When you refinance your car loan, it's to lower your monthly payment and possibly save money in the long run. But can you get extra cash in your pocket from refinancing? Possibly – if you have equity in your vehicle and work with the right lender. Here's what we know about cash-out refinancing.
Getting money back from refinancing. When you do a cash-out refinance, you’re still replacing the terms of the old loan with new ones, but you may also get cashback from the equity that you had in the car. To get cash back when you refinance, you must have equity in your vehicle, and you must also qualify for refinancing.
Once you find a lender that can refinance your auto loan, you sign the new loan contract and the lender sends the payoff check to your old lender. If you refinance a car with equity (you can also refinance a vehicle with an actual cash value equal to the loan balance), you can choose to receive that equity in the form of a check. The amount of the check will be the difference between your car’s actual cash value and the payoff amount.
Is cash-out refinancing worth it? If you take the equity in cash, you no longer have equity in your vehicle, and you once again risk being underwater on your loan. Additionally, if you need to immediately trade the car in for another one, you won’t have any equity to put toward your next auto loan. Keep in mind that you can’t get money back from refinancing if you don’t have equity in your vehicle. And if you only have a small amount of equity, it may not be worth taking the cash.
Determining if Your Vehicle Has Equity
Is there equity in your car? To figure out if your vehicle might have equity, start by contacting your lender and requesting a 10-day payoff. The total includes the current loan balance plus 10 days of additional interest charges. Once you have the payoff, you can get an estimate of your car’s value by using online valuation services such as Kelly Blue Book or NADAguides. These sites only provide a quick estimate of your vehicle’s value, but they’re a good starting point.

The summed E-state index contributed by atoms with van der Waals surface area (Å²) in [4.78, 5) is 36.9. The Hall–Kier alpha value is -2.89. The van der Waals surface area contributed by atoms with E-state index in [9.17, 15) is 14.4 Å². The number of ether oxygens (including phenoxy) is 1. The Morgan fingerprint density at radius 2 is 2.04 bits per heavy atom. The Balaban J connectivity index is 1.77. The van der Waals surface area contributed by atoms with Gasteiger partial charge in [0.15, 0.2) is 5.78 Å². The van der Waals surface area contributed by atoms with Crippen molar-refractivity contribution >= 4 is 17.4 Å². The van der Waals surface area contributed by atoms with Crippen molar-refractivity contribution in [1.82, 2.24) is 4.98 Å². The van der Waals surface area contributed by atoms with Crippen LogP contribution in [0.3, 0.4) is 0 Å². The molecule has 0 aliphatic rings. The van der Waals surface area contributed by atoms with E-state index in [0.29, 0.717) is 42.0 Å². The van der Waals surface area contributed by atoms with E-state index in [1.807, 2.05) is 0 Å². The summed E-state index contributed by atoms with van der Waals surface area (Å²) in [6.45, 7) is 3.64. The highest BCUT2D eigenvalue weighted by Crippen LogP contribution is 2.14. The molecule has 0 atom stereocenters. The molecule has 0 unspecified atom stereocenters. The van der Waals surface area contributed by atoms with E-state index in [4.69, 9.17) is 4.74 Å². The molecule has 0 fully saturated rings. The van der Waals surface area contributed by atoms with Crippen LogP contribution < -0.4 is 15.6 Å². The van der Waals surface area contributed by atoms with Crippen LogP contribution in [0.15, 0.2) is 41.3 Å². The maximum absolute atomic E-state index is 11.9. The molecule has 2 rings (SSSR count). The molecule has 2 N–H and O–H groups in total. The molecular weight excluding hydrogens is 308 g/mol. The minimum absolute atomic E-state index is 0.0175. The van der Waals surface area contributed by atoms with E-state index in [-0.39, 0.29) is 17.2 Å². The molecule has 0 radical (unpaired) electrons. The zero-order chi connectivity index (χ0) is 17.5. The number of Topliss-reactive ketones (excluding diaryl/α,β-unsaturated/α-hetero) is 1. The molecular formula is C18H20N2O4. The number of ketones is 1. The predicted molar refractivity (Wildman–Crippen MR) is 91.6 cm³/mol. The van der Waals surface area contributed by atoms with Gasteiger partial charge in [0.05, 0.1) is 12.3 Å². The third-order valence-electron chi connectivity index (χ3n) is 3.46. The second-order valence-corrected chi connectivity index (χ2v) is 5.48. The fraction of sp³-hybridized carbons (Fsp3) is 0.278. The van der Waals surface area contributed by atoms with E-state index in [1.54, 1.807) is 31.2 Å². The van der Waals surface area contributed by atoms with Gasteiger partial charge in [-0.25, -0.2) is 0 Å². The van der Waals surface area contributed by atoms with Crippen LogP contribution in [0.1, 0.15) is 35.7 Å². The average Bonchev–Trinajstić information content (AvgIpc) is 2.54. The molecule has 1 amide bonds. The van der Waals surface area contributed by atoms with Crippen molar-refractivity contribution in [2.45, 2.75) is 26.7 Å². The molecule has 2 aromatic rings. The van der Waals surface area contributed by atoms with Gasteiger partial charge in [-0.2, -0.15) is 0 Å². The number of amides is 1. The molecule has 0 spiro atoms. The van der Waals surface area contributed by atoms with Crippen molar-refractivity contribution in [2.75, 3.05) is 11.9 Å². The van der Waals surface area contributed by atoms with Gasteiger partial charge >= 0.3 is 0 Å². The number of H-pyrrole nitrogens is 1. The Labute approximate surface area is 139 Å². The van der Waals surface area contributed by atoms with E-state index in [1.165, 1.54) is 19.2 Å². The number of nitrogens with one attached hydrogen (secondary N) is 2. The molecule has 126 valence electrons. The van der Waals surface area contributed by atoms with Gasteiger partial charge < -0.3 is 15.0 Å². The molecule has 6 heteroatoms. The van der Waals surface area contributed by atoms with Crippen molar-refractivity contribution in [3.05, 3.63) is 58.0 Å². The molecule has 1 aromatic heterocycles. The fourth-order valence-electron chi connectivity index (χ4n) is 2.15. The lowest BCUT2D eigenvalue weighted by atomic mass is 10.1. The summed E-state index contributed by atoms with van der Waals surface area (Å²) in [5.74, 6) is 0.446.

Compare the estimated values to the payoff amount. If you owe less on the auto loan than what the car is worth, congratulations because you may have equity and might be able to do a cash-out refinance if you find the right lender. Now may be a good time to see what your vehicle is worth since the recent inventory shortages are seeing the prices of used vehicles rise. This means a dealership may be willing to offer you more for your car/
However, if you owe more on the vehicle than its current value, you’re in a negative equity position, also known as being underwater on your auto loan. You can’t do a cash-out refinance, or refinance at all if you have negative equity.
You can solve this problem by continuing to make payments and waiting things out until your car’s actual cash value is more than, or equal to, the loan balance.
Refinancing a Car Loan
Do you qualify for refinancing? If you have equity in your car, the next step is figuring out if you qualify for refinancing. Every lender is going to vary in their requirements, but these are the usual refinancing requirements:
- Your car has fewer than 100,000 miles
- Your car is less than 10 years old
- Your credit score is good or has improved since the start of your loan
- Your loan is at least a year old
- You're current on payments with a good payment history
- Your loan amount isn’t too high or too low
If you, your vehicle, and your loan qualify for refinancing, you may be able to qualify for refinancing, and get that equity in the form of cash.
Why refinance? Borrowers usually refinance their auto loans to save money, either monthly and/or throughout the loan term. If you financed your car with an interest rate that was higher than you would have liked, refinancing can be a great way to pay less overall while giving you a more manageable monthly payment. You can refinance in a few ways:
- Extending your loan term – When you extend the loan term, it can give you more disposable income month to month. However, it won’t save you money overall. In fact, a longer loan term with the same interest rate means you pay more overall due to the increased interest charges.
- Lowering your interest rate – By lowering your interest rate, you save money over the entire loan term by lowering your monthly payment. This is the ideal way to refinance your auto loan.
- Both extending your loan term and lowering your interest rate – By doing both, you might lower the total interest charges as well, depending on how long you extend the loan.
If refinancing isn't for you. If you decide to cash-out vehicle equity, do it wisely. Many borrowers use equity to help with future car purchases since it can be used as a down payment. Having plenty of equity is an ideal position to be in when you have an auto loan.
However, if you don’t think that refinancing is for you, but you need some extra cash month to month, trading in your current vehicle for something more affordable could be the right move. A trade can get you out of a vehicle you no longer want and into something cheaper. And, any equity can even be able to help you with the down payment on your next loan.